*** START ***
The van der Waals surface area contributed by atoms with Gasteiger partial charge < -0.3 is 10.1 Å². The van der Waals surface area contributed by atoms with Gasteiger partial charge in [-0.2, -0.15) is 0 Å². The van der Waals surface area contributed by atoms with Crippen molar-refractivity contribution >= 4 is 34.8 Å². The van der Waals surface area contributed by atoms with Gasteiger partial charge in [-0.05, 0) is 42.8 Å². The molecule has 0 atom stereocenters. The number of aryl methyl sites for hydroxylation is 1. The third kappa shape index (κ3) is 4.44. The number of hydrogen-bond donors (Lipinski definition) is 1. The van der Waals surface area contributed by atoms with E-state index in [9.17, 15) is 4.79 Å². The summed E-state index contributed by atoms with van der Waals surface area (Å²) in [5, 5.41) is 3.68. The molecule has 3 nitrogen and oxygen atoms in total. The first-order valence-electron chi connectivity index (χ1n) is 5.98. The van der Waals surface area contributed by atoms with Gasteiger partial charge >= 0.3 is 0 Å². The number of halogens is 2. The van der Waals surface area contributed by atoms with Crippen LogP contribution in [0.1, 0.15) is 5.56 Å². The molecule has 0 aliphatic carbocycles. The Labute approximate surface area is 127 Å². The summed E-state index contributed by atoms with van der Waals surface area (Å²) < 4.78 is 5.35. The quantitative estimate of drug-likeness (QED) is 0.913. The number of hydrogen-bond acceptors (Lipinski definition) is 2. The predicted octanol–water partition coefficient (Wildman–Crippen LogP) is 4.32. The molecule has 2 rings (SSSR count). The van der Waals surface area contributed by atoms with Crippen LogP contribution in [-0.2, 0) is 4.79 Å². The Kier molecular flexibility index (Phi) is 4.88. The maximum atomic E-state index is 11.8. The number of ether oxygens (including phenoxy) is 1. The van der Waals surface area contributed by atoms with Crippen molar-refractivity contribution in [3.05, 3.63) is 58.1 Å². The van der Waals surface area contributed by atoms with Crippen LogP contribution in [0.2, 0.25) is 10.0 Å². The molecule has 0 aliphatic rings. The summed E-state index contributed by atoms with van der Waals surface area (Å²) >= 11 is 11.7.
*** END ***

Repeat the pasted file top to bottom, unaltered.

The van der Waals surface area contributed by atoms with Gasteiger partial charge < -0.3 is 10.1 Å². The van der Waals surface area contributed by atoms with Gasteiger partial charge in [-0.2, -0.15) is 0 Å². The van der Waals surface area contributed by atoms with Crippen molar-refractivity contribution >= 4 is 34.8 Å². The van der Waals surface area contributed by atoms with Gasteiger partial charge in [-0.05, 0) is 42.8 Å². The molecule has 0 atom stereocenters. The number of aryl methyl sites for hydroxylation is 1. The third kappa shape index (κ3) is 4.44. The number of hydrogen-bond donors (Lipinski definition) is 1. The van der Waals surface area contributed by atoms with E-state index in [9.17, 15) is 4.79 Å². The summed E-state index contributed by atoms with van der Waals surface area (Å²) in [5, 5.41) is 3.68. The molecule has 3 nitrogen and oxygen atoms in total. The first-order valence-electron chi connectivity index (χ1n) is 5.98. The van der Waals surface area contributed by atoms with Gasteiger partial charge >= 0.3 is 0 Å². The number of halogens is 2. The van der Waals surface area contributed by atoms with Crippen LogP contribution in [0.1, 0.15) is 5.56 Å². The molecule has 0 aliphatic carbocycles. The Labute approximate surface area is 127 Å². The summed E-state index contributed by atoms with van der Waals surface area (Å²) < 4.78 is 5.35. The quantitative estimate of drug-likeness (QED) is 0.913. The number of hydrogen-bond acceptors (Lipinski definition) is 2. The predicted octanol–water partition coefficient (Wildman–Crippen LogP) is 4.32. The molecule has 2 rings (SSSR count). The van der Waals surface area contributed by atoms with Crippen LogP contribution in [-0.2, 0) is 4.79 Å². The Kier molecular flexibility index (Phi) is 4.88. The maximum atomic E-state index is 11.8. The number of ether oxygens (including phenoxy) is 1. The van der Waals surface area contributed by atoms with Crippen molar-refractivity contribution in [3.05, 3.63) is 58.1 Å². The van der Waals surface area contributed by atoms with Crippen LogP contribution in [0.2, 0.25) is 10.0 Å². The molecule has 0 aliphatic rings. The summed E-state index contributed by atoms with van der Waals surface area (Å²) >= 11 is 11.7.